I want to return to saying something about my thoughts about ‘mind’ and ‘soul’. Descartes appeared to use the words almost interchangeably and this has been a problem for later philosophers, I believe. The discipline of psychology looks at the functions and dysfunctions of the human brain. Insofar as the functions or dysfunctions of the brain can affect the ability of a person to think clearly and consistently, we can suppose that the brain and the mind are linked (the mind being the receptacle of our thoughts). Descartes suggested that the pineal gland is the structure in the brain that links the mind and the body (a claim he later dropped). If the soul is the mind and the mind is, in part, the brain, does this cause us another problem? In what form does the mind exist after the body and brain dies? Also, we know that our thoughts (and feelings) can become altered when illness or toxins affect our brain chemistry. Are all of our thoughts part of our mind/soul or only the ones that are labelled ‘sane’ or consistent with our usual patterns of thought or feelings? Which thoughts do we carry with us to the ‘after-life’ if there is one?

Turning to my own experiences, as a transsexual person who was brought up to be religious, I found it extremely difficult to reconcile my thoughts and feelings with the teachings of religion and with the prevalent attitudes of society at large. The ideas of a God and a soul is so ingrained in me that, despite a brief flirtation with atheism and humanism, I have sought to achieve a perspective on my existence which integrates the existence of a soul and a creator. Some religious groups say that one’s soul is gendered. If that is the case, then perhaps transsexual people’s souls are differently gendered to their bodies? One might say that this is making the mistake of taking an attribute of bodies (sex and/or gender) and mistakenly applying it to something that is non-material. However, insofar as the mind comprises one’s thoughts and the brain appears to make those thoughts possible, the mind would appear to be (at least in part) as material as the body. So, if the soul is non-material, it stands to reason that the soul is not the mind. So what on not-Earth is the soul then? Now I have a headache.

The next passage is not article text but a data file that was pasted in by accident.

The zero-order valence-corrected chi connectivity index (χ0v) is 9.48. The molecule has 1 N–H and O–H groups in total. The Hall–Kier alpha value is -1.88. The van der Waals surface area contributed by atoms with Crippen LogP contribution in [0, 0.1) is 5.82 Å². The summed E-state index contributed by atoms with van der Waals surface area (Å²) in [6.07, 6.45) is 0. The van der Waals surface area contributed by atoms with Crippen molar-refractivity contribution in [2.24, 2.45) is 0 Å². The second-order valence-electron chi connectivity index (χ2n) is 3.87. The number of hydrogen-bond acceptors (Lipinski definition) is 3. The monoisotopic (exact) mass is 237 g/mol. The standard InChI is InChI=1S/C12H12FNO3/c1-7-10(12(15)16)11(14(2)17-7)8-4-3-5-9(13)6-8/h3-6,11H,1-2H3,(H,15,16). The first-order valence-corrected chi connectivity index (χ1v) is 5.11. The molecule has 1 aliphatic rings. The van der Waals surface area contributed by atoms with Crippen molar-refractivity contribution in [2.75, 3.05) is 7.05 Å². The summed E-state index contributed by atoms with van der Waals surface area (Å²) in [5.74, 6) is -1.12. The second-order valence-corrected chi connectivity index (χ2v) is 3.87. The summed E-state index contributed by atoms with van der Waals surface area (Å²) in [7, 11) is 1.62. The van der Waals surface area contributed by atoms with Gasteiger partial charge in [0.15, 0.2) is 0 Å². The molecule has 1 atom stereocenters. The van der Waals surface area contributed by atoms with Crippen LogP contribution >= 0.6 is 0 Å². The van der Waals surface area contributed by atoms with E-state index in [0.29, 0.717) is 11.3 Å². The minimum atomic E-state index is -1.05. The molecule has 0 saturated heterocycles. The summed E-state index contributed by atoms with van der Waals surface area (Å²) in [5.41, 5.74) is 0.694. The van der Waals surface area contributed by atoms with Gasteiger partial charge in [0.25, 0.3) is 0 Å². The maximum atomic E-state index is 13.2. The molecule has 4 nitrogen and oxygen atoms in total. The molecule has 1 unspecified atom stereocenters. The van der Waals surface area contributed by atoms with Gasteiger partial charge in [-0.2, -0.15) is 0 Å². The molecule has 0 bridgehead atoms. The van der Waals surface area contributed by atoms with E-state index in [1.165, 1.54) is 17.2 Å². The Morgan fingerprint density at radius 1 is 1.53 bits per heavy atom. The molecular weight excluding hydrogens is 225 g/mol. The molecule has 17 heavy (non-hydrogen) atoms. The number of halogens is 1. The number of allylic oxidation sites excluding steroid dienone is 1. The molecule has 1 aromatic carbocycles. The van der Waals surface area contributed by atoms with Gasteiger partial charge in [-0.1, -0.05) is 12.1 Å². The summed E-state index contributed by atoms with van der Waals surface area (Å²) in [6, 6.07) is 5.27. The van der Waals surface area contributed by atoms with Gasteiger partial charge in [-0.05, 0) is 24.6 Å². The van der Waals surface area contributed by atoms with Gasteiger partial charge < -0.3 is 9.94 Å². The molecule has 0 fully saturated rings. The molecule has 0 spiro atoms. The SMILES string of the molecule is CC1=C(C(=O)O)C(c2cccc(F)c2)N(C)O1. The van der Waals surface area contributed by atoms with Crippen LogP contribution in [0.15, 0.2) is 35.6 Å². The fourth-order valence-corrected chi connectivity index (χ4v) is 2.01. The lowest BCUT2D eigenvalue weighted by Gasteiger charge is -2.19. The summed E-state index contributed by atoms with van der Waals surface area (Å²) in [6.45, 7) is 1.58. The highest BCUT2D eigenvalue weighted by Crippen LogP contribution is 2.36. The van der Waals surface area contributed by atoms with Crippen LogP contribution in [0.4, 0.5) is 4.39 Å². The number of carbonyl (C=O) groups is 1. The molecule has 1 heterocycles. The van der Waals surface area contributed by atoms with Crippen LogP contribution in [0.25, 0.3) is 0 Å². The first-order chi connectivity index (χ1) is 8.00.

I still cling to the idea of a soul. For me, and I have no evidence for this, the soul is not gendered. Male and female are far to narrow and contingent categories to encompass fully something like a soul. I like to think that my soul, my ‘true’ nature, found ‘male’ ways of thinking and acting to be mismatched and too restrictive. ‘Female’ ways are far more in keeping with my ‘true nature’. But this says nothing about my sense of alienation from the physical form of my body, which is far more difficult to explain, and yet this is a common feeling amongst transsexual people – our bodies just feel wrong until we change them.

This brings me back to the ‘perfection of creation’. If God exists and God is perfect, does that not imply that God’s creation (the material world) is also perfect? Transsexual people, like those who have inherited diseases, mismatching eye colours, dyslexia, or any other condition that is a statistical outlier, would appear to be ‘imperfect’ if you take the view that what is most common (statistically) is most ‘perfect’. However, perhaps ‘God’s creation’ is perfect in a different way. Perhaps we are misunderstanding the purpose of this material existence (assuming there is a purpose). Perhaps God has created the world, body and life we each inhabit to teach us something. Perhaps this is all a process of ‘soul making’ and our soul is what we become after a lifetime, or lifetimes, of experience? In this view, the existence of transsexual people would be entirely consistent with the idea of God and a perfect creation. The question is, what is the ‘correct’ thing to do if you find yourself in a transsexual body?

Personally, I chose after many years of ‘soul-searching’ to change my body because that was the only way I could see to live my life fully and to the best of my ability. I would like to think that I have become a more ethical person since my transition. Certainly, I have been able to help more people through the voluntary work I now do. Why did I not do voluntary work before I transitioned? Well, I did, occasionally, but I was so hampered and exhausted by the continual internal struggle of being in the wrong body and wrong gender that it took something as dramatic as a ‘sex change’ to liberate me enough to start looking outwards at society and to see how I could contribute to making other people’s lives a little easier.